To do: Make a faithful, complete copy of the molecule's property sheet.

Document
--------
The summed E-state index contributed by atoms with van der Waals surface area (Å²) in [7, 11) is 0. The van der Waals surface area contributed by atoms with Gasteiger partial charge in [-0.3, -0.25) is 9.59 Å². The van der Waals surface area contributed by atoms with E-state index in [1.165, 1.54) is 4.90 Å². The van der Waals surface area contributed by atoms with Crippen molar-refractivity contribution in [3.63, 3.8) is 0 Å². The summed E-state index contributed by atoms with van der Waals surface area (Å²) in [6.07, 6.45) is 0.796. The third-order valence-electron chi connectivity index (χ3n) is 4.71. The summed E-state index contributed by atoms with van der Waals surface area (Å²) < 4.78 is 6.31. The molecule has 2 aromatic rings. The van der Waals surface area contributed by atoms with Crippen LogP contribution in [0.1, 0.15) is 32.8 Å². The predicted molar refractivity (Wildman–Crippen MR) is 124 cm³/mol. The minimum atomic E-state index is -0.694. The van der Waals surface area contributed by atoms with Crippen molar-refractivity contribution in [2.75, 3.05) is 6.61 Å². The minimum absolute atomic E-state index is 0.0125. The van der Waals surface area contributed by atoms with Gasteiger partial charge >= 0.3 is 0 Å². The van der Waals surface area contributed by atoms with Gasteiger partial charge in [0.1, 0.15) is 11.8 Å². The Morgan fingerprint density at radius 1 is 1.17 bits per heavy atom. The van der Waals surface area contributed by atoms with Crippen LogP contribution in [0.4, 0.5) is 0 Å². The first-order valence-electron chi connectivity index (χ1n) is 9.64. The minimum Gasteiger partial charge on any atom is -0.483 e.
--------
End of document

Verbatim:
The summed E-state index contributed by atoms with van der Waals surface area (Å²) in [7, 11) is 0. The van der Waals surface area contributed by atoms with Gasteiger partial charge in [-0.3, -0.25) is 9.59 Å². The van der Waals surface area contributed by atoms with E-state index in [1.165, 1.54) is 4.90 Å². The van der Waals surface area contributed by atoms with Crippen molar-refractivity contribution in [3.63, 3.8) is 0 Å². The summed E-state index contributed by atoms with van der Waals surface area (Å²) in [6.07, 6.45) is 0.796. The third-order valence-electron chi connectivity index (χ3n) is 4.71. The summed E-state index contributed by atoms with van der Waals surface area (Å²) < 4.78 is 6.31. The molecule has 2 aromatic rings. The van der Waals surface area contributed by atoms with Crippen LogP contribution in [0.1, 0.15) is 32.8 Å². The predicted molar refractivity (Wildman–Crippen MR) is 124 cm³/mol. The minimum atomic E-state index is -0.694. The van der Waals surface area contributed by atoms with Crippen molar-refractivity contribution in [2.75, 3.05) is 6.61 Å². The minimum absolute atomic E-state index is 0.0125. The van der Waals surface area contributed by atoms with Gasteiger partial charge >= 0.3 is 0 Å². The van der Waals surface area contributed by atoms with Gasteiger partial charge in [0.1, 0.15) is 11.8 Å². The Morgan fingerprint density at radius 1 is 1.17 bits per heavy atom. The van der Waals surface area contributed by atoms with Crippen LogP contribution in [0.4, 0.5) is 0 Å². The first-order valence-electron chi connectivity index (χ1n) is 9.64. The minimum Gasteiger partial charge on any atom is -0.483 e.